Then there’s my Mamaw’s side of the family.  Her maiden name was James.  According to research done by one of Dad’s cousins, Mamaw was a relative of Frank and Jesse James.  According to local lore, back in their outlaw days Frank and Jesse used to ride through northwest Louisiana, sometimes even down into central Louisiana.  They would leave their tired, run down horses in place of healthy horses that they “borrowed” from the locals.  They’d come around every few months, returning the horses they had “borrowed” and retrieving their own horses (which were now recovered from their time on the trail).  I’ve never seen pictures of Mamaw’s uncle Frank (her dad’s brother), but he is supposedly a dead ringer for Frank James (Jesse’s brother).  So we’re related to the James brothers, but I’m not sure exactly how.

So on dad’s side of the family, we have a bigamist and bank/train robbers.  My dad’s family is not what I’d call normal.

I don’t know much about my ancestry other than my paternal great-grandfather was Irish.  There is supposedly some Native American in both Mom’s and Dad’s families.  Because my Big Daddy was so tall, there was some speculation that he had some Scandinavian blood in him.  On Mom’s side, there is also a bit of Dutch, Welsh, and English blood as well.  I’m not really sure about Dad’s, but probably something similar there.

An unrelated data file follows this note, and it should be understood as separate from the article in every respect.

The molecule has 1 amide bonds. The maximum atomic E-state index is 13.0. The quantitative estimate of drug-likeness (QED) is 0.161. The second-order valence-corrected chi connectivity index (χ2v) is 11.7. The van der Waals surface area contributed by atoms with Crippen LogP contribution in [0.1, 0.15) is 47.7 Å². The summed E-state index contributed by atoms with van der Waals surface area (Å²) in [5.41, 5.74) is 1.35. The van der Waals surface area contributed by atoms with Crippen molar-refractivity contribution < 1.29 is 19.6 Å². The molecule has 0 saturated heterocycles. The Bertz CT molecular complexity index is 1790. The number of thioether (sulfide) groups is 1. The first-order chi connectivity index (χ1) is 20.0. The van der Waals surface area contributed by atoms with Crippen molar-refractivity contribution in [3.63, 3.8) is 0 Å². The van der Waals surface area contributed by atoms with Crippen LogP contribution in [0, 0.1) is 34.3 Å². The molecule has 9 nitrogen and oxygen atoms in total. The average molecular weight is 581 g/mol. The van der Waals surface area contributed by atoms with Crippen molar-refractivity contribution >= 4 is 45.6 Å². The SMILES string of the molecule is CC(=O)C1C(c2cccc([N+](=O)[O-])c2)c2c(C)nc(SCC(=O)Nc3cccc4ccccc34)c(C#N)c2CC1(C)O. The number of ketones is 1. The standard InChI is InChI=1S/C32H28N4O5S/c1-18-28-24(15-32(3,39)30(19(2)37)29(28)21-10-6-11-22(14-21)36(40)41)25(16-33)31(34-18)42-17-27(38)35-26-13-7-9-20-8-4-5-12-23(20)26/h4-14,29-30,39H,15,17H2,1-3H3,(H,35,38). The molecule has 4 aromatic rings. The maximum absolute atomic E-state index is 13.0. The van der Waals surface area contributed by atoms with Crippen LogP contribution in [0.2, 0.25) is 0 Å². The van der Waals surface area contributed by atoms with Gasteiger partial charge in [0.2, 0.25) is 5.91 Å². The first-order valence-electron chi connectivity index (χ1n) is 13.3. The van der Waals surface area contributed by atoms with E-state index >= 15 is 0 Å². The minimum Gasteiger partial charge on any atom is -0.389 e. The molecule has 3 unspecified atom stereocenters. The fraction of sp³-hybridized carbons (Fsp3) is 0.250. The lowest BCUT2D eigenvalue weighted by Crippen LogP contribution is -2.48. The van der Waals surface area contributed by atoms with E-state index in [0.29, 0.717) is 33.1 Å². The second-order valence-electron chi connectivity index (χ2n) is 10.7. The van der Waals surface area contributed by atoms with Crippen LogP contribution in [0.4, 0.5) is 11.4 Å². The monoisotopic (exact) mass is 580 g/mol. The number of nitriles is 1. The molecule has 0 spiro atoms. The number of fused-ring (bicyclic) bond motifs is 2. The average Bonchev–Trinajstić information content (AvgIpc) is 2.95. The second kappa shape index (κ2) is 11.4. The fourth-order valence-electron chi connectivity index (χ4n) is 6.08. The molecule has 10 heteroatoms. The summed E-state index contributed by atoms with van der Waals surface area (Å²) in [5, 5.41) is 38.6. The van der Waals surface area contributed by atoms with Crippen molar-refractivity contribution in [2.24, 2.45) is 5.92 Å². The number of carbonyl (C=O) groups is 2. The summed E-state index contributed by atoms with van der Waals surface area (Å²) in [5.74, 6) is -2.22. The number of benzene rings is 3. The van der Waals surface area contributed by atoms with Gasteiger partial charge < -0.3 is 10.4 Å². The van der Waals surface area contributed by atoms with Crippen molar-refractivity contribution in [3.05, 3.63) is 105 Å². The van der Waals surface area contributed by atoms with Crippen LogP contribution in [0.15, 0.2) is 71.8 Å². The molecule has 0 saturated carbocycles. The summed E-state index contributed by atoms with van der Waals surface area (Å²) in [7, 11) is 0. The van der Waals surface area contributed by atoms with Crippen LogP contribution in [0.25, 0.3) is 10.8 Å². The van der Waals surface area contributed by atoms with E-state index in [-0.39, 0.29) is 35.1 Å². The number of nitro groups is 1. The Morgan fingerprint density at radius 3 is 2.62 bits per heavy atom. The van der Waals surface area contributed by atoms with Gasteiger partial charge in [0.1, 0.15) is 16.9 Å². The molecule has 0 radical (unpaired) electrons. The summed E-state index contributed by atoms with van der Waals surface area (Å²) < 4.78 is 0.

Maybe one day, I’ll spring for a paid membership on Ancestry.com and start researching my family in depth.

After I wrote this, I got on Ancestry.com and started playing with the family tree I started on there back in 2010.  I’m still too cheap to spring for a full membership, but I’ve made a lot of progress with the family tree.

#25, 30 Letter Challenge

The person you know that is going through the worst of times.

I know right now you’re going through a really rough time.  It’s just piles of shit upon piles of shit and something’s got to give, right?